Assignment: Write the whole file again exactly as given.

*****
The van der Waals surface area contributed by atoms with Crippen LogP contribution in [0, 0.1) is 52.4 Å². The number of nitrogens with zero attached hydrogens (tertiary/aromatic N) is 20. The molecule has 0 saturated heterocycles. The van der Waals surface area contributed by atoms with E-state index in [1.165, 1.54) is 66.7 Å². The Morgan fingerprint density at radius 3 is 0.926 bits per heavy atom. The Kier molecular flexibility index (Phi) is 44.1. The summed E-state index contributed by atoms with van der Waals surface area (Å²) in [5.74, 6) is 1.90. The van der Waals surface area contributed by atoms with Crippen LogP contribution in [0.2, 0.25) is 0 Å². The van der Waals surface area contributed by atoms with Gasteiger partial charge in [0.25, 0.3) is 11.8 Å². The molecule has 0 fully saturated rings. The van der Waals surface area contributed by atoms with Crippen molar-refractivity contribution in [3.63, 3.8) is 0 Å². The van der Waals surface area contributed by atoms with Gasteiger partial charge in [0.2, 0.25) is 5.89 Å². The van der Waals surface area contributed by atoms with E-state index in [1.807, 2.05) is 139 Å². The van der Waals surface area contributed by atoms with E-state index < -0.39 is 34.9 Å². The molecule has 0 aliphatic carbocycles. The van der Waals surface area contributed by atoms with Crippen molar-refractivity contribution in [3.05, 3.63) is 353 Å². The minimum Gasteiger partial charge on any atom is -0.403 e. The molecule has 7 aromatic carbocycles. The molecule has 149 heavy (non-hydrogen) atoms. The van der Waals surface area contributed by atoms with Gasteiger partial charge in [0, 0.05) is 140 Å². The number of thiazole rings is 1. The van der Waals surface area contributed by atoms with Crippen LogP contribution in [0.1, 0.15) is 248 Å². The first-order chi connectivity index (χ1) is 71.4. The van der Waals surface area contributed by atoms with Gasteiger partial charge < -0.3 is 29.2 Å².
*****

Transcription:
The van der Waals surface area contributed by atoms with Crippen LogP contribution in [0, 0.1) is 52.4 Å². The number of nitrogens with zero attached hydrogens (tertiary/aromatic N) is 20. The molecule has 0 saturated heterocycles. The van der Waals surface area contributed by atoms with E-state index in [1.165, 1.54) is 66.7 Å². The Morgan fingerprint density at radius 3 is 0.926 bits per heavy atom. The Kier molecular flexibility index (Phi) is 44.1. The summed E-state index contributed by atoms with van der Waals surface area (Å²) in [5.74, 6) is 1.90. The van der Waals surface area contributed by atoms with Crippen LogP contribution in [0.2, 0.25) is 0 Å². The van der Waals surface area contributed by atoms with Gasteiger partial charge in [0.25, 0.3) is 11.8 Å². The molecule has 0 fully saturated rings. The van der Waals surface area contributed by atoms with Crippen molar-refractivity contribution in [3.63, 3.8) is 0 Å². The van der Waals surface area contributed by atoms with Gasteiger partial charge in [0.2, 0.25) is 5.89 Å². The van der Waals surface area contributed by atoms with E-state index in [1.807, 2.05) is 139 Å². The van der Waals surface area contributed by atoms with E-state index < -0.39 is 34.9 Å². The molecule has 0 aliphatic carbocycles. The van der Waals surface area contributed by atoms with Crippen molar-refractivity contribution in [3.05, 3.63) is 353 Å². The minimum Gasteiger partial charge on any atom is -0.403 e. The molecule has 7 aromatic carbocycles. The molecule has 149 heavy (non-hydrogen) atoms. The van der Waals surface area contributed by atoms with Gasteiger partial charge in [0, 0.05) is 140 Å². The number of thiazole rings is 1. The van der Waals surface area contributed by atoms with Crippen LogP contribution in [0.1, 0.15) is 248 Å². The first-order chi connectivity index (χ1) is 71.4. The van der Waals surface area contributed by atoms with Gasteiger partial charge < -0.3 is 29.2 Å².